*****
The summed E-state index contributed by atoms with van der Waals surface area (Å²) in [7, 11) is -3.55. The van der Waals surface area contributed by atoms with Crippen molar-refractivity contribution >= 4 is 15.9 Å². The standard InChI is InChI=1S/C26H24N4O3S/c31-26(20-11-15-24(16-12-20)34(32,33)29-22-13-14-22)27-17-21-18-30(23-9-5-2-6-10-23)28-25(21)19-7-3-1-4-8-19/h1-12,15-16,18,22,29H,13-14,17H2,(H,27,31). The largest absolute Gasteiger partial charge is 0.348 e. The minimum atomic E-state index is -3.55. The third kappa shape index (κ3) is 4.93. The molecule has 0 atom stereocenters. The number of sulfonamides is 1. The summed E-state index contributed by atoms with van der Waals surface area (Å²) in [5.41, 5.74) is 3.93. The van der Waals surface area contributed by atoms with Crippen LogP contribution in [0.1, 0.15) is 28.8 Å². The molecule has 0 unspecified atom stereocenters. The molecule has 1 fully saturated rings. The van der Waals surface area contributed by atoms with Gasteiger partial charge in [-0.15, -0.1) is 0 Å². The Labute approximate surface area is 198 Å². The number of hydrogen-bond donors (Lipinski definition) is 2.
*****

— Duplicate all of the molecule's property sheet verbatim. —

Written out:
The summed E-state index contributed by atoms with van der Waals surface area (Å²) in [7, 11) is -3.55. The van der Waals surface area contributed by atoms with Crippen molar-refractivity contribution >= 4 is 15.9 Å². The standard InChI is InChI=1S/C26H24N4O3S/c31-26(20-11-15-24(16-12-20)34(32,33)29-22-13-14-22)27-17-21-18-30(23-9-5-2-6-10-23)28-25(21)19-7-3-1-4-8-19/h1-12,15-16,18,22,29H,13-14,17H2,(H,27,31). The largest absolute Gasteiger partial charge is 0.348 e. The minimum atomic E-state index is -3.55. The third kappa shape index (κ3) is 4.93. The molecule has 0 atom stereocenters. The number of sulfonamides is 1. The summed E-state index contributed by atoms with van der Waals surface area (Å²) in [5.41, 5.74) is 3.93. The van der Waals surface area contributed by atoms with Crippen LogP contribution in [0.1, 0.15) is 28.8 Å². The molecule has 0 unspecified atom stereocenters. The molecule has 1 fully saturated rings. The van der Waals surface area contributed by atoms with Gasteiger partial charge in [-0.15, -0.1) is 0 Å². The Labute approximate surface area is 198 Å². The number of hydrogen-bond donors (Lipinski definition) is 2.